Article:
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Re: st: RE: RE: Testing for heteroscedasticity in probit models


From   Austin Nichols <austinnichols@gmail.com>
To   statalist@hsphsun2.harvard.edu
Subject   Re: st: RE: RE: Testing for heteroscedasticity in probit models
Date   Mon, 9 Nov 2009 12:19:31 -0500

Gisele <Gisele.Schmid@unige.ch>:
I think you are not interested in tests of non-normality and unequal
variances for observed variables, since the errors in a probit are
unobservable. I'm not sure what test you have in mind, since you don't
give a page number in Davidson and MacKinnon, but I refer you to
section 16.6 (page 564) of that book on what to expect from such a
test--you are also testing the model specification and it is likely
that "tests in skedastic directions will be much less powerful than
tests in appropriate regression directions when it is the regression
function that is misspecified."  But there is a test of
heteroskedasticity in the -hetprob- output already.  You could run a
simulation to see how it performs in data like yours.

On Mon, Nov 9, 2009 at 11:42 AM, Nick Cox <n.j.cox@durham.ac.uk> wrote:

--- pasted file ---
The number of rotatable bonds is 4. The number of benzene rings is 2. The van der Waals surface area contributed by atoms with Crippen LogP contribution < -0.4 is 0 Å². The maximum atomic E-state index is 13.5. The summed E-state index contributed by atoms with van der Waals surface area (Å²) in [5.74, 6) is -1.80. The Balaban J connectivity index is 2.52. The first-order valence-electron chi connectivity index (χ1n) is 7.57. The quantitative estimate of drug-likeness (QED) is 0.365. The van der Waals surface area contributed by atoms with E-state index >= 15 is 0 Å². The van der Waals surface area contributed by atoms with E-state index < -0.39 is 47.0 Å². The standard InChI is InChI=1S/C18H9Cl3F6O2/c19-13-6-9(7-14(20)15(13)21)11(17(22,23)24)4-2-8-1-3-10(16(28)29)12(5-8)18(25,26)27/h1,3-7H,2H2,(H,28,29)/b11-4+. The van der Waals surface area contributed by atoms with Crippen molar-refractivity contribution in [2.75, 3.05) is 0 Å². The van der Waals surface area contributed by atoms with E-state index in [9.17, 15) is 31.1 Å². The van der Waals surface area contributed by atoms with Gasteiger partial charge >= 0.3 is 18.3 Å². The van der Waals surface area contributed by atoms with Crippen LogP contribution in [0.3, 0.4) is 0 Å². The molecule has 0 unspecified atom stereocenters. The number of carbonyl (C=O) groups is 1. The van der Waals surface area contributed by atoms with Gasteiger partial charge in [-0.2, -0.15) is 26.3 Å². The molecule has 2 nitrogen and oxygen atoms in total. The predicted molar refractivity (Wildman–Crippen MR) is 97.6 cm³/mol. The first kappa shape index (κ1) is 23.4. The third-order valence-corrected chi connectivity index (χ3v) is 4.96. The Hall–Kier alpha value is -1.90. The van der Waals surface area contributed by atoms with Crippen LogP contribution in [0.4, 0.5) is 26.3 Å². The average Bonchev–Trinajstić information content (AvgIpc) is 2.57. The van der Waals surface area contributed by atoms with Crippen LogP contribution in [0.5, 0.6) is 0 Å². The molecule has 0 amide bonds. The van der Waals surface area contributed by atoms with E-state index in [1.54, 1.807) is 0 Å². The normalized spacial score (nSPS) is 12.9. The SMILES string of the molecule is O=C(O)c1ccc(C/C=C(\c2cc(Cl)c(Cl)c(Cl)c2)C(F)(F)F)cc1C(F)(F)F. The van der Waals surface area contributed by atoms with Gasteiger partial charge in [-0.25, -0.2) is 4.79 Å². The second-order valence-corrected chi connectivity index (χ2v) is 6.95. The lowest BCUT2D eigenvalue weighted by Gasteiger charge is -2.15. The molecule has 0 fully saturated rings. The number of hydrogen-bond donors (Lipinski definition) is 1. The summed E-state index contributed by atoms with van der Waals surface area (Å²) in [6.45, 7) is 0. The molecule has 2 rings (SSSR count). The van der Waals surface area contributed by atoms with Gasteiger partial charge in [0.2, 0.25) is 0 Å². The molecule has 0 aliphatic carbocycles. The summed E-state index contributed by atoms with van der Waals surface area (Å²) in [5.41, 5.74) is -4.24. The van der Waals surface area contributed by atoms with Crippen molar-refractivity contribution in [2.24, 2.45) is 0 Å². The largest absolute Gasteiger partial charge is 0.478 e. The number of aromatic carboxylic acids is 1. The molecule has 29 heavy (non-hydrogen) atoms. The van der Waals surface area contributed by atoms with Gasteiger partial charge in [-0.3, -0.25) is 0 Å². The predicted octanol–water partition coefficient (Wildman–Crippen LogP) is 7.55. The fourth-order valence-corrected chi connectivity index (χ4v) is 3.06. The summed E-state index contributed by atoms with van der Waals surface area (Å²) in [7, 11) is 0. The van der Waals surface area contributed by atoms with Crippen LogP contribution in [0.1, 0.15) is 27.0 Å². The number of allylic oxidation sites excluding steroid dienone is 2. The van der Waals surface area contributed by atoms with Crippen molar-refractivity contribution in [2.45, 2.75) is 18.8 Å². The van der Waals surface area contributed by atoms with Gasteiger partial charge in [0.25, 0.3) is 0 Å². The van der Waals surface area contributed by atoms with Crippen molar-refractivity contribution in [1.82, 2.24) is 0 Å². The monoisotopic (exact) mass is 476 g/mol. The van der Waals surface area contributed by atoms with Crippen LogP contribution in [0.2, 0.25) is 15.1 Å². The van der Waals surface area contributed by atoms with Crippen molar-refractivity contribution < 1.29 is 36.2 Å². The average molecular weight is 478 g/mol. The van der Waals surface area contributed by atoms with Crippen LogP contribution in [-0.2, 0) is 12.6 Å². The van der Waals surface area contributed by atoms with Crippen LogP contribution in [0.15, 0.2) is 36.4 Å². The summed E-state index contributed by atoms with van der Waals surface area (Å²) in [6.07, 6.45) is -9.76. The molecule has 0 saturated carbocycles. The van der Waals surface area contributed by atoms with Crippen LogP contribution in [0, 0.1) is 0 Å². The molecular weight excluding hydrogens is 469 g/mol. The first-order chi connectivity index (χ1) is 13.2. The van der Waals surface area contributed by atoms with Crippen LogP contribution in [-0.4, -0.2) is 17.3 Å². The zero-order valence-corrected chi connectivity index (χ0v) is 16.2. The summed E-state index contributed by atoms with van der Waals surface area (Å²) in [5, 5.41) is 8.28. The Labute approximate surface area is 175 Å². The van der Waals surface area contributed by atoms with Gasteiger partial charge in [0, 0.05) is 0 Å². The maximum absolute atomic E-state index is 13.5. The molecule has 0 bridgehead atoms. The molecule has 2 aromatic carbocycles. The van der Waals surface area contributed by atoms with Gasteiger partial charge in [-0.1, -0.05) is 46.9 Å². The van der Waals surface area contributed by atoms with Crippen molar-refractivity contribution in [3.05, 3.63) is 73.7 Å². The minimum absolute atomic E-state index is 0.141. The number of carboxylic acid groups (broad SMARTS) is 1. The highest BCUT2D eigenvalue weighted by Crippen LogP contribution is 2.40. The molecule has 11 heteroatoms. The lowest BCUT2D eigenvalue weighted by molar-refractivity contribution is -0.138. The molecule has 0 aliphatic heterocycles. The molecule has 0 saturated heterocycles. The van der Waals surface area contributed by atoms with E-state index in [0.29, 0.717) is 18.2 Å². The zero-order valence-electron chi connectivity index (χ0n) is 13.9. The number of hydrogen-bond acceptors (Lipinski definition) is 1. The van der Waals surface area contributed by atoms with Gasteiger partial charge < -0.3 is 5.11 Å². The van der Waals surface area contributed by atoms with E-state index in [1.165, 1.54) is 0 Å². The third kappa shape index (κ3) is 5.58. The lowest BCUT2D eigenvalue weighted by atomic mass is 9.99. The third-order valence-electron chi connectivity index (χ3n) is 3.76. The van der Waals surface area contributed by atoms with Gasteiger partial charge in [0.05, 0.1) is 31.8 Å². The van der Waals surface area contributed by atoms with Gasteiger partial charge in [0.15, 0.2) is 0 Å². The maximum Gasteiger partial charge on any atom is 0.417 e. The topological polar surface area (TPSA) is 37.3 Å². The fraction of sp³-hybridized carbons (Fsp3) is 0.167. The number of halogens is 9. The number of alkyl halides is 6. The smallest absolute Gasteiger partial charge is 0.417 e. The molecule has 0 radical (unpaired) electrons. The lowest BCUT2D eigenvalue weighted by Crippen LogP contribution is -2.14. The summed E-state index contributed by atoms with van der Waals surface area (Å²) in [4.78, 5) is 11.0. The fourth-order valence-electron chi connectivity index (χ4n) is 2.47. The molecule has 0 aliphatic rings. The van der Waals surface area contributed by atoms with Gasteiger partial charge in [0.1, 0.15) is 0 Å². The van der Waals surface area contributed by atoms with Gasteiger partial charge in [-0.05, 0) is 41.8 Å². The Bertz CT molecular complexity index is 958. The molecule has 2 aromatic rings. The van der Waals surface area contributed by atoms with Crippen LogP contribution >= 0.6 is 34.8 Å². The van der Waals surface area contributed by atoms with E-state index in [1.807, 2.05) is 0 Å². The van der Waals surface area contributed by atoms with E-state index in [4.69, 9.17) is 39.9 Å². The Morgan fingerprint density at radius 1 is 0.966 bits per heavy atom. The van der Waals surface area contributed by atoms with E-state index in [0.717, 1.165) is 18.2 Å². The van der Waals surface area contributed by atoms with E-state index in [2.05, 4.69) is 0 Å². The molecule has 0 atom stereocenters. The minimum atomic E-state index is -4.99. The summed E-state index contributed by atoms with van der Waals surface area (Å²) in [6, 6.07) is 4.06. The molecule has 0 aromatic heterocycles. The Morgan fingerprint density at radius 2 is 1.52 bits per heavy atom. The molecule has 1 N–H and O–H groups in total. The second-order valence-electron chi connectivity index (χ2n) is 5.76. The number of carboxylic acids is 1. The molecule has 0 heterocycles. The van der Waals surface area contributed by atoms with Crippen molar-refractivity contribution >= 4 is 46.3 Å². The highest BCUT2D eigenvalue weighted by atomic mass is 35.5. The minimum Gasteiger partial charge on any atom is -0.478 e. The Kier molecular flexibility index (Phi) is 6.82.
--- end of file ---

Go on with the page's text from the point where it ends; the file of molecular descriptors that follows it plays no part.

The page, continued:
> G. E. P. Box.
> Non-normality and tests on variances.
> Biometrika 1953 40: 318-335; doi:10.1093/biomet/40.3-4.318
>
> Nick
> n.j.cox@durham.ac.uk
>
> Lachenbruch, Peter
>
> Generally, testing for heteroscedasticity is fraught with danger:  in
> particular something like Bartlett's test depends on normality so that a
> rejection may be as much a function of non-normality as it is of unequal
> variances.
>
> George Box once wrote (around 1952, but don't rely on my memory)
> "Testing for heteroscedasticity is like putting to sea in a rowboat to
> see if it's safe for the Queen Mary to sail."
>
> Gisele.Schmid@unige.ch
>
> I am working with a probit model and I suspect heteroscedasticity.
> Before using the command -hetprob-, I would like to perform the
> Davidson and MacKinnon test for heteroscedasticity in probit models
> (Reference: Estimation and inference in Econometrics, 1993, Davidson
> and MacKinnon). Does such a test already exist in Stata? If this is
> not the case, how can I compute it?
>

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